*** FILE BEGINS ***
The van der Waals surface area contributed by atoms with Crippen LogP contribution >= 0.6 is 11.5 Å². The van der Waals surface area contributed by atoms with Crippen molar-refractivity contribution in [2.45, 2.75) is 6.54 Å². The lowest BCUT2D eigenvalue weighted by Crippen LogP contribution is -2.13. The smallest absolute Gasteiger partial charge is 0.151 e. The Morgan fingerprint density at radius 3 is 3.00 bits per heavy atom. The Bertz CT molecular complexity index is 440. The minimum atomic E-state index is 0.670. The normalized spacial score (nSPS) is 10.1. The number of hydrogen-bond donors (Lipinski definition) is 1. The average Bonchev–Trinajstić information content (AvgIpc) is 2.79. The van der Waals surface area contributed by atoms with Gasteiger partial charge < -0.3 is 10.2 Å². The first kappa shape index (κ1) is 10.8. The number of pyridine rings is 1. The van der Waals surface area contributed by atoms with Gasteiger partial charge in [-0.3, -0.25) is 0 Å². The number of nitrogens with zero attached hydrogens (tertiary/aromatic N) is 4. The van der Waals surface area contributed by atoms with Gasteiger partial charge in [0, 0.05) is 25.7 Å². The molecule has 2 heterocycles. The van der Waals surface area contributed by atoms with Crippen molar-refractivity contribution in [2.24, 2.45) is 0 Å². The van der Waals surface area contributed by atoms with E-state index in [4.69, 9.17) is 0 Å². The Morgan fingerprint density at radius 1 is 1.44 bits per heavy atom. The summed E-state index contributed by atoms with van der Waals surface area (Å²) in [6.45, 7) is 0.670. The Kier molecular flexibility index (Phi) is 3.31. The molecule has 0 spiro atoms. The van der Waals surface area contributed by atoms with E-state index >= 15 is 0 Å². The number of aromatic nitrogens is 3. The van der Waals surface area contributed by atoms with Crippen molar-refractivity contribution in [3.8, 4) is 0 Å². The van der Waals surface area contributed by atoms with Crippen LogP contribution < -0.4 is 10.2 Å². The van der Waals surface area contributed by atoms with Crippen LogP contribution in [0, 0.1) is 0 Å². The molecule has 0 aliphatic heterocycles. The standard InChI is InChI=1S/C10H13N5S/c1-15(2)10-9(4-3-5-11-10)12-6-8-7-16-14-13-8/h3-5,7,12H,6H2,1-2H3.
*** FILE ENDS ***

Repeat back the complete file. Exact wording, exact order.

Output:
The van der Waals surface area contributed by atoms with Crippen LogP contribution >= 0.6 is 11.5 Å². The van der Waals surface area contributed by atoms with Crippen molar-refractivity contribution in [2.45, 2.75) is 6.54 Å². The lowest BCUT2D eigenvalue weighted by Crippen LogP contribution is -2.13. The smallest absolute Gasteiger partial charge is 0.151 e. The Morgan fingerprint density at radius 3 is 3.00 bits per heavy atom. The Bertz CT molecular complexity index is 440. The minimum atomic E-state index is 0.670. The normalized spacial score (nSPS) is 10.1. The number of hydrogen-bond donors (Lipinski definition) is 1. The average Bonchev–Trinajstić information content (AvgIpc) is 2.79. The van der Waals surface area contributed by atoms with Gasteiger partial charge < -0.3 is 10.2 Å². The first kappa shape index (κ1) is 10.8. The number of pyridine rings is 1. The van der Waals surface area contributed by atoms with Gasteiger partial charge in [-0.3, -0.25) is 0 Å². The number of nitrogens with zero attached hydrogens (tertiary/aromatic N) is 4. The van der Waals surface area contributed by atoms with Gasteiger partial charge in [0, 0.05) is 25.7 Å². The molecule has 2 heterocycles. The van der Waals surface area contributed by atoms with Crippen molar-refractivity contribution in [2.24, 2.45) is 0 Å². The van der Waals surface area contributed by atoms with E-state index in [4.69, 9.17) is 0 Å². The Morgan fingerprint density at radius 1 is 1.44 bits per heavy atom. The summed E-state index contributed by atoms with van der Waals surface area (Å²) in [6.45, 7) is 0.670. The Kier molecular flexibility index (Phi) is 3.31. The molecule has 0 spiro atoms. The van der Waals surface area contributed by atoms with E-state index >= 15 is 0 Å². The number of aromatic nitrogens is 3. The van der Waals surface area contributed by atoms with Crippen molar-refractivity contribution in [3.8, 4) is 0 Å². The van der Waals surface area contributed by atoms with Crippen LogP contribution < -0.4 is 10.2 Å². The van der Waals surface area contributed by atoms with Crippen LogP contribution in [0, 0.1) is 0 Å². The molecule has 0 aliphatic heterocycles. The standard InChI is InChI=1S/C10H13N5S/c1-15(2)10-9(4-3-5-11-10)12-6-8-7-16-14-13-8/h3-5,7,12H,6H2,1-2H3.